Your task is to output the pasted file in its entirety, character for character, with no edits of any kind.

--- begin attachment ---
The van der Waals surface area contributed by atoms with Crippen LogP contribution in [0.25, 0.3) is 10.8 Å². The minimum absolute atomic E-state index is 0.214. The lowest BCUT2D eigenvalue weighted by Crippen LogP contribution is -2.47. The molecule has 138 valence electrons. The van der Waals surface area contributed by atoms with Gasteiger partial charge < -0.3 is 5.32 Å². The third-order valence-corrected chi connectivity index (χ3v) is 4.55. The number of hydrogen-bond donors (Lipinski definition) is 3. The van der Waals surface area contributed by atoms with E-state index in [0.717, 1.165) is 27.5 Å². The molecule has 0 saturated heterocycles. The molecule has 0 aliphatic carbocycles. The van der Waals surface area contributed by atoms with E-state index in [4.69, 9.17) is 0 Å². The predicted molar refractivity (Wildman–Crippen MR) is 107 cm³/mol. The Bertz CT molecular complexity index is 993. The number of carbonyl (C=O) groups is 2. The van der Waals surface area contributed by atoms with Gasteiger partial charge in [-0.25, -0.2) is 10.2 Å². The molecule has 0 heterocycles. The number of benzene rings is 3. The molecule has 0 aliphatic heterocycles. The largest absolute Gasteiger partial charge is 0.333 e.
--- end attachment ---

The van der Waals surface area contributed by atoms with Crippen LogP contribution in [0.25, 0.3) is 10.8 Å². The minimum absolute atomic E-state index is 0.214. The lowest BCUT2D eigenvalue weighted by Crippen LogP contribution is -2.47. The molecule has 138 valence electrons. The van der Waals surface area contributed by atoms with Gasteiger partial charge < -0.3 is 5.32 Å². The third-order valence-corrected chi connectivity index (χ3v) is 4.55. The number of hydrogen-bond donors (Lipinski definition) is 3. The van der Waals surface area contributed by atoms with E-state index in [0.717, 1.165) is 27.5 Å². The molecule has 0 saturated heterocycles. The molecule has 0 aliphatic carbocycles. The van der Waals surface area contributed by atoms with E-state index in [4.69, 9.17) is 0 Å². The predicted molar refractivity (Wildman–Crippen MR) is 107 cm³/mol. The Bertz CT molecular complexity index is 993. The number of carbonyl (C=O) groups is 2. The van der Waals surface area contributed by atoms with Gasteiger partial charge in [-0.25, -0.2) is 10.2 Å². The molecule has 0 heterocycles. The number of benzene rings is 3. The molecule has 0 aliphatic heterocycles. The largest absolute Gasteiger partial charge is 0.333 e.